I know that a lot of designers spend hours crafting their designs in Photoshop or Fireworks before asking a client to sign-off on a design. When ink is on paper, only then will they start to write code. As you'll know from this process, I do things differently. I wireframe and prototype in a browser and I design using one too.
On this project, working with markup and CSS, I have been able to see the effects of design decisions across all thirty templates in a seconds after changing often just a few lines of CSS. I know that I've written about this before, but I honestly believe that (for me at least) designing in a browser makes the process of design more spontaneous, fun and accurate than making iterations in Photoshop or Fireworks.
Rather than spend hours or days at the start creating an overall look-and-feel direction, I've worked from the inside out.
- Building structure and layout
- Working on typography
- Layering on hues
- Adding, removing, then sometimes adding again, graphic elements
Instead of designing for intensive periods, I prefer to work in short bursts, sometimes for only a few minutes a day. I often leave a design open on my second monitor so that I can live with it for a while, then I move on to the next step. Recently I've found that one result of this is adding far fewer graphic elements and only where I really feel that a design benefits from them.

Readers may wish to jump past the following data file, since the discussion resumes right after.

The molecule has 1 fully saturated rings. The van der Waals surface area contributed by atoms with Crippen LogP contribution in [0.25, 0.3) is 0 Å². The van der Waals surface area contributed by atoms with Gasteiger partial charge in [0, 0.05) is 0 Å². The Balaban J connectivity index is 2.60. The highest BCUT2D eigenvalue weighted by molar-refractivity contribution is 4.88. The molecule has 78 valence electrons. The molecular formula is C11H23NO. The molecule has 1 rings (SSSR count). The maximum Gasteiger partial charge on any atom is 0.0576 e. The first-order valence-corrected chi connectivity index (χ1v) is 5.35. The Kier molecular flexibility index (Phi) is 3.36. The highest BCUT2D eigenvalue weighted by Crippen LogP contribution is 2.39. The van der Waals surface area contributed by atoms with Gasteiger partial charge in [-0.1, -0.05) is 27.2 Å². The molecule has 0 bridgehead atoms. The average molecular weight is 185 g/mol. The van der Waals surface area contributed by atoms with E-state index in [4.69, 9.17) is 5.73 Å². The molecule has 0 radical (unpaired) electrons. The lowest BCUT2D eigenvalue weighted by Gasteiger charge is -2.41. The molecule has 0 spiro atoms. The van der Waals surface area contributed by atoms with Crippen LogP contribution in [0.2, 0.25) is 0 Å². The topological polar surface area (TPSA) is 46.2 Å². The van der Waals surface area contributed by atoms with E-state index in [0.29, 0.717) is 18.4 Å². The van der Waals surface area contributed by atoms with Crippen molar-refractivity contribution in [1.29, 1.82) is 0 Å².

The New Internationalist look-and-feel
I had several objectives when I started out designing the New Internationalist look-and-feel. I wanted:
- Continuity with aspects of the existing brand where they worked. That is why I retained similar base colours and used red as an accent/action colour.
- To evolve the character of New Internationalist to make it appear more open and confident.
- To reflect the heritage of the printed magazine by using subtle halftone shading to hint at printed dots
So here it is.
You can view the design as:
- An image on Flickr
- A demonstration with links to many other templates for the new site.
- A side-by-side comparison with the current home page
I'm always conscious when I work on an existing brand that I need people to recognize the character of a familiar site in certain aspects of a new design. I hope that readers of New Internationalist will see this design as an evolution and that my use of some familiar elements will help them to quickly feel at home.